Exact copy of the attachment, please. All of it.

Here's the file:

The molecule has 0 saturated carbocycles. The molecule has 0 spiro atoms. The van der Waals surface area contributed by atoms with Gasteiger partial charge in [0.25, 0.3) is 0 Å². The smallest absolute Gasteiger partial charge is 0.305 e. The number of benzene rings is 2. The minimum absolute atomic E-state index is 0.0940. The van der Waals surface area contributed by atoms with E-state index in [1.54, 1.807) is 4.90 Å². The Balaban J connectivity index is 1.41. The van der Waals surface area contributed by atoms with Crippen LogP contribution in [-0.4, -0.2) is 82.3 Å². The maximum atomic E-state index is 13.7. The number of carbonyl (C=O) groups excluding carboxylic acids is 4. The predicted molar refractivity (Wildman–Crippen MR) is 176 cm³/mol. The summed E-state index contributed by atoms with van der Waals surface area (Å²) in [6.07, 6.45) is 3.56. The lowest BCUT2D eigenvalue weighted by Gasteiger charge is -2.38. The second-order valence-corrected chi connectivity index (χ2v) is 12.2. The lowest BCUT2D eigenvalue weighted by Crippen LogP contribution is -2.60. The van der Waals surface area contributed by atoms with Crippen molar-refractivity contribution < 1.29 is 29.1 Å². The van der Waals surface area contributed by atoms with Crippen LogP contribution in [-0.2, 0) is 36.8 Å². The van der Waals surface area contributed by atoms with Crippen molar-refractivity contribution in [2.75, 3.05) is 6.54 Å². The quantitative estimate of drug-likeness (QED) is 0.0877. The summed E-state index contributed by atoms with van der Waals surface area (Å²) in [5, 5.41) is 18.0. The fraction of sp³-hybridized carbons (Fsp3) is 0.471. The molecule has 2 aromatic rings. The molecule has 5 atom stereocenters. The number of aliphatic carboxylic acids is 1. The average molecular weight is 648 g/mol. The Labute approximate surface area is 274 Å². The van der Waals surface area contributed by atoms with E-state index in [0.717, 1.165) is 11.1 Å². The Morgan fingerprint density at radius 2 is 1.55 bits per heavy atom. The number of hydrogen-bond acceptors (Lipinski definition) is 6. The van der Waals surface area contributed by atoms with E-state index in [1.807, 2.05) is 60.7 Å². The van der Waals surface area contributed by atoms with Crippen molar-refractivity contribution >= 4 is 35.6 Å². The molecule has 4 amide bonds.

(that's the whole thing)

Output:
The molecule has 0 saturated carbocycles. The molecule has 0 spiro atoms. The van der Waals surface area contributed by atoms with Gasteiger partial charge in [0.25, 0.3) is 0 Å². The smallest absolute Gasteiger partial charge is 0.305 e. The number of benzene rings is 2. The minimum absolute atomic E-state index is 0.0940. The van der Waals surface area contributed by atoms with E-state index in [1.54, 1.807) is 4.90 Å². The Balaban J connectivity index is 1.41. The van der Waals surface area contributed by atoms with Crippen LogP contribution in [-0.4, -0.2) is 82.3 Å². The maximum atomic E-state index is 13.7. The number of carbonyl (C=O) groups excluding carboxylic acids is 4. The predicted molar refractivity (Wildman–Crippen MR) is 176 cm³/mol. The summed E-state index contributed by atoms with van der Waals surface area (Å²) in [6.07, 6.45) is 3.56. The lowest BCUT2D eigenvalue weighted by Gasteiger charge is -2.38. The second-order valence-corrected chi connectivity index (χ2v) is 12.2. The lowest BCUT2D eigenvalue weighted by Crippen LogP contribution is -2.60. The van der Waals surface area contributed by atoms with Crippen molar-refractivity contribution < 1.29 is 29.1 Å². The van der Waals surface area contributed by atoms with Crippen LogP contribution in [-0.2, 0) is 36.8 Å². The van der Waals surface area contributed by atoms with Crippen molar-refractivity contribution in [2.75, 3.05) is 6.54 Å². The quantitative estimate of drug-likeness (QED) is 0.0877. The summed E-state index contributed by atoms with van der Waals surface area (Å²) in [5, 5.41) is 18.0. The fraction of sp³-hybridized carbons (Fsp3) is 0.471. The molecule has 2 aromatic rings. The molecule has 5 atom stereocenters. The number of aliphatic carboxylic acids is 1. The average molecular weight is 648 g/mol. The Labute approximate surface area is 274 Å². The van der Waals surface area contributed by atoms with E-state index in [0.717, 1.165) is 11.1 Å². The Morgan fingerprint density at radius 2 is 1.55 bits per heavy atom. The number of hydrogen-bond acceptors (Lipinski definition) is 6. The van der Waals surface area contributed by atoms with E-state index in [1.807, 2.05) is 60.7 Å². The van der Waals surface area contributed by atoms with Crippen molar-refractivity contribution >= 4 is 35.6 Å². The molecule has 4 amide bonds.